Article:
UR and the Rochester Institute of Technology have decided to join forces with the formation of a new joint master degree in medical informatics.
The new degree brings together the strengths of the UR School of Medicine and Dentistry and RIT’s B. Thomas Golisano College of Computing and Information Sciences. Both schools are nationally recognized for their extensive research in medicine and computer science, respectively.
“The new joint degree program between UR and RIT represents the best kind of collaboration,” provost and executive vice president Ralph Kuncl said in a UR Medical Center press release. “It is a meeting of the minds between two programs with complementary missions in an area which itself represents a blend of information science, computer science and health care.”
The University and RIT have been discussing the joint degree for the past five years.
Initially, David Krusch, a surgeon and the Director of the Medical Informatics program at URMC, has served on an advisory committee at RIT to discuss converting their bachelor of science degree in biomedical computing to a bachelor’s degree in medical informatics. Since then, the focus of negotiations has turned toward creating a joint degree between the two universities.
Although UR and RIT have collaborated in the past, URMC’s Public Relations and Communications representative Leslie Orr assures that this one stands out from the rest.
“There are other joint degree programs, but we believe ours is unique, in the sense that those who graduate from this program are graduates of both universities,” Orr said. “Back in the ‘80s, RIT/NTID and UR collaborated on a program to prepare education specialists for the deaf at the secondary level, but that was primarily a UR degree, allowing RIT students to complete the coursework.”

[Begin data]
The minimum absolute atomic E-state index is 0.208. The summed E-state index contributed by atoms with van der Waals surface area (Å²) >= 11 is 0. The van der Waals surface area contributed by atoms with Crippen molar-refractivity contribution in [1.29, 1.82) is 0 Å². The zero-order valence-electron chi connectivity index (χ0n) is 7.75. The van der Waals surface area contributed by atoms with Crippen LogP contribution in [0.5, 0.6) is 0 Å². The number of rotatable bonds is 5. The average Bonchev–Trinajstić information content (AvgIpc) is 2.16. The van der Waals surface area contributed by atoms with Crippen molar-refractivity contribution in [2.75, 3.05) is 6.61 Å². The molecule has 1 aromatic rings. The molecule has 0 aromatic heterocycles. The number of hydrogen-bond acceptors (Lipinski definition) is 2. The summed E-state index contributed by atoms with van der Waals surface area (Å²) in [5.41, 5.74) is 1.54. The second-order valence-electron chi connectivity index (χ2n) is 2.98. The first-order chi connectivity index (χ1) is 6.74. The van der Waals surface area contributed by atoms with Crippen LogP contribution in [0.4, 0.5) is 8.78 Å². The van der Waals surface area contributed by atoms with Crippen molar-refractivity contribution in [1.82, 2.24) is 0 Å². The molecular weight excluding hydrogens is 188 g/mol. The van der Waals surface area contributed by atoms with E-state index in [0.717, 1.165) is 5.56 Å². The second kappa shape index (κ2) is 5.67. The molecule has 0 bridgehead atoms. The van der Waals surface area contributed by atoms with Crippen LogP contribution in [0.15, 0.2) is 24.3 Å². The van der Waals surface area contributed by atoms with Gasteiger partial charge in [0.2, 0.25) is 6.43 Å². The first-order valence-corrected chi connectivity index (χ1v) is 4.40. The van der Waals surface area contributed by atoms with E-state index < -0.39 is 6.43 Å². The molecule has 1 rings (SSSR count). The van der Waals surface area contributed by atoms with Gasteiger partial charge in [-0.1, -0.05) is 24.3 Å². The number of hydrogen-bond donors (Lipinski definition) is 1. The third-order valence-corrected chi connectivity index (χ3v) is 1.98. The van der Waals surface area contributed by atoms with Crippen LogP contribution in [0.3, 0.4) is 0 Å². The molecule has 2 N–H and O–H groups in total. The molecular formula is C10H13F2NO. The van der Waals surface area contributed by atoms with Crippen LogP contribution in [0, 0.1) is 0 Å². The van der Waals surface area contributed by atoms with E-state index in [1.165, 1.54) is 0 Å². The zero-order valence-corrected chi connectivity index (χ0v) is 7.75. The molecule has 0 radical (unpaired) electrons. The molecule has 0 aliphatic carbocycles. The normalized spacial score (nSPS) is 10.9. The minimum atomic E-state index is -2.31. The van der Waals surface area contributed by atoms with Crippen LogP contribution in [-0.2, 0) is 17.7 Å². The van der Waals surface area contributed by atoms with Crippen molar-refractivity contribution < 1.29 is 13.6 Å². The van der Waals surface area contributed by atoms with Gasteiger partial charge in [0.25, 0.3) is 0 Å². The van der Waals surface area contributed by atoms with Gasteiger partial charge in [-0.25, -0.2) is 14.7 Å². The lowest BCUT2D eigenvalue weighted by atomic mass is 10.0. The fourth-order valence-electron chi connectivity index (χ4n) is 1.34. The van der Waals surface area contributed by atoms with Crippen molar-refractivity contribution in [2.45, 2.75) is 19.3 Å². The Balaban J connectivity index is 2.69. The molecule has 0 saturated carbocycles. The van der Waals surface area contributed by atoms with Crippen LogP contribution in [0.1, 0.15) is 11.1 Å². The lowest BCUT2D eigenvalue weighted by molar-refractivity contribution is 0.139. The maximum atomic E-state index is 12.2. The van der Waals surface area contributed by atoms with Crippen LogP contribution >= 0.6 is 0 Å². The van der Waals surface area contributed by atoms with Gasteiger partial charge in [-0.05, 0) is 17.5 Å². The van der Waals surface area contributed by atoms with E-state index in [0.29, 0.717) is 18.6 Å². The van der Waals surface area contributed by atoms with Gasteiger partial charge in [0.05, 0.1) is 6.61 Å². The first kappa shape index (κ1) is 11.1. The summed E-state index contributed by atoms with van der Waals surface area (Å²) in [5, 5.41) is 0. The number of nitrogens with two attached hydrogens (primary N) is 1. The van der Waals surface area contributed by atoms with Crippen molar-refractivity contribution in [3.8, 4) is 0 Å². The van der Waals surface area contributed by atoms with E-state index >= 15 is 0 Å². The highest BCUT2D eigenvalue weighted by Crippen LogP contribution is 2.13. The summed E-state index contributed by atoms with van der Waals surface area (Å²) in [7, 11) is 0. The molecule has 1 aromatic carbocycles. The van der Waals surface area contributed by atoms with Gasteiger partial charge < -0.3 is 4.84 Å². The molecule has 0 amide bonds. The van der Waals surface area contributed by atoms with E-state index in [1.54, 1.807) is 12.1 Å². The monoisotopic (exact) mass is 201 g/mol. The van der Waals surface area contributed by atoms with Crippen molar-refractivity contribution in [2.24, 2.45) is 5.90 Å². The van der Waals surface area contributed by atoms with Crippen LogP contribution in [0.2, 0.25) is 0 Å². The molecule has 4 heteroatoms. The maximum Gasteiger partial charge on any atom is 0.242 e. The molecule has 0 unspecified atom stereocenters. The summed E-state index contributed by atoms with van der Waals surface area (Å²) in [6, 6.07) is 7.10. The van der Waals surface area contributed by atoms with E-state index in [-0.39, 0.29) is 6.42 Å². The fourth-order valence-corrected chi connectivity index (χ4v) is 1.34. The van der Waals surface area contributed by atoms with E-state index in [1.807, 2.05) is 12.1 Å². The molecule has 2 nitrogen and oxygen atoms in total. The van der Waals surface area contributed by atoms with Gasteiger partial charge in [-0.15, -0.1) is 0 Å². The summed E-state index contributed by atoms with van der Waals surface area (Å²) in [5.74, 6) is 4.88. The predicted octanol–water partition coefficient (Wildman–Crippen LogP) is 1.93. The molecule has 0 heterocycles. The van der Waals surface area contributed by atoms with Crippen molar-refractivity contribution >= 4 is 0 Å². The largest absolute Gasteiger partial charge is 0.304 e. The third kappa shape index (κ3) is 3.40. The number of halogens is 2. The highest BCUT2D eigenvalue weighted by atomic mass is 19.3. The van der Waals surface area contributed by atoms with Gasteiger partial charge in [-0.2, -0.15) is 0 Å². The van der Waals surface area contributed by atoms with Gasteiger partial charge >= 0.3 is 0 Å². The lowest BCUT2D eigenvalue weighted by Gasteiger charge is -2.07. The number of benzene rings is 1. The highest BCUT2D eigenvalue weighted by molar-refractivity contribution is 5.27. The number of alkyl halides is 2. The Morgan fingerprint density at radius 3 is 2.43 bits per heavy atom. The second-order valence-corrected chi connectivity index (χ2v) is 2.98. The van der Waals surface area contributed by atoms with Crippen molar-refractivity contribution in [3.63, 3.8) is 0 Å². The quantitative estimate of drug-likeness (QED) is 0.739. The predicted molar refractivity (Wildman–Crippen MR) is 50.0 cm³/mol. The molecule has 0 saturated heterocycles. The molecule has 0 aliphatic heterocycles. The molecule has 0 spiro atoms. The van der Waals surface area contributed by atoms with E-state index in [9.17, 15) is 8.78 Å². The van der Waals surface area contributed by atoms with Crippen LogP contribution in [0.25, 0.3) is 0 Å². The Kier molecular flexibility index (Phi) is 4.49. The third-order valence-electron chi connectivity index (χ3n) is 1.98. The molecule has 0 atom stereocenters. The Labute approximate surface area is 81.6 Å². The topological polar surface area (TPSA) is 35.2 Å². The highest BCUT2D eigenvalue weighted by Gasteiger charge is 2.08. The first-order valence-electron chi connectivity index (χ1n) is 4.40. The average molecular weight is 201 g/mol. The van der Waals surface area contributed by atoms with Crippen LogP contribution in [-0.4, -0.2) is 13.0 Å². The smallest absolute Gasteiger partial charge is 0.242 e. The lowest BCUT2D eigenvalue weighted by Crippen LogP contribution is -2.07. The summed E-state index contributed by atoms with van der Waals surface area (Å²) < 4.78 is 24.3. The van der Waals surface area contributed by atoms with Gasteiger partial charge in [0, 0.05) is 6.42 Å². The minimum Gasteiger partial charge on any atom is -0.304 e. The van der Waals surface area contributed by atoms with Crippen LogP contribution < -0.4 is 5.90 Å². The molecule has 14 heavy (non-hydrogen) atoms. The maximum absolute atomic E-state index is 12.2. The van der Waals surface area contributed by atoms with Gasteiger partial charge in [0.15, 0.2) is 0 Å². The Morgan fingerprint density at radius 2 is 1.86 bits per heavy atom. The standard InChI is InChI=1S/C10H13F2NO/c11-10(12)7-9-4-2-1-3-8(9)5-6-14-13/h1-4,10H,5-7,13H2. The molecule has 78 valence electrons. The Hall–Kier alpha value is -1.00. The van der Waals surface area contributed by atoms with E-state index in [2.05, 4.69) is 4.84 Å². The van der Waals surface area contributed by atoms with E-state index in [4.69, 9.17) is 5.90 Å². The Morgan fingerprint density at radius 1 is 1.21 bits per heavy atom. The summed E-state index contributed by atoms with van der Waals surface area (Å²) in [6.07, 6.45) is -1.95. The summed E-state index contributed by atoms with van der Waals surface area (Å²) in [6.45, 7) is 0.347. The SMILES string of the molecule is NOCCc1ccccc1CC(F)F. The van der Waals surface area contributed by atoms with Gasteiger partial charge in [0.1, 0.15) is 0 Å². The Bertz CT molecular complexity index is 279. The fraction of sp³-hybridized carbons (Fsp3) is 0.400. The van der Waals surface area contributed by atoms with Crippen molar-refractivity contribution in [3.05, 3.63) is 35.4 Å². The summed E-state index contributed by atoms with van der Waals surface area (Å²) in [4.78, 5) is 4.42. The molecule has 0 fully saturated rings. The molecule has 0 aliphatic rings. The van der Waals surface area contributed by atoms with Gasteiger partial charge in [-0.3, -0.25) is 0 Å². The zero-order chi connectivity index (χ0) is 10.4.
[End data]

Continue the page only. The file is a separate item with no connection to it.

In light of ObamaCare, which provides incentives for hospitals and medical organizations that create and use the most recent forms of information technology, the collaboration appears to be suitable.
The program is designed to prepare students from both medical and technology disciplines for the Obama era’s transition towards electronic health records.
“Most health care professionals do not have the computing expertise that is necessary to operate, understand and take advantage of the benefits that this technology offers,” Nicholas Thireos, the coordinator of both RIT’s undergraduate and graduate medical informatics program, said. “And many in the computing discipline lack the requisite knowledge of the medical field.”
With unique courses like Development and Deployment, Practice of Health Care, Economics of Software Development, and Clinical Information Systems, students will gain a multi-disciplined knowledge of the ever-changing landscape of medicine and information technology.
Some students were unfamiliar with the discipline prior to the news of UR and RIT’s collaboration. Since familiarizing herself with the new program, Public Health and African American Studies major and junior Vicky Baudin is convinced that the health informatics field is much needed.
“It seems effective and it will allow services to be more efficient,” Baudin said.
The universities are looking to enroll 12 students in the first year of the program and eventually expand to 30 in the following year.
Nathaniel is a member of the class of 2011.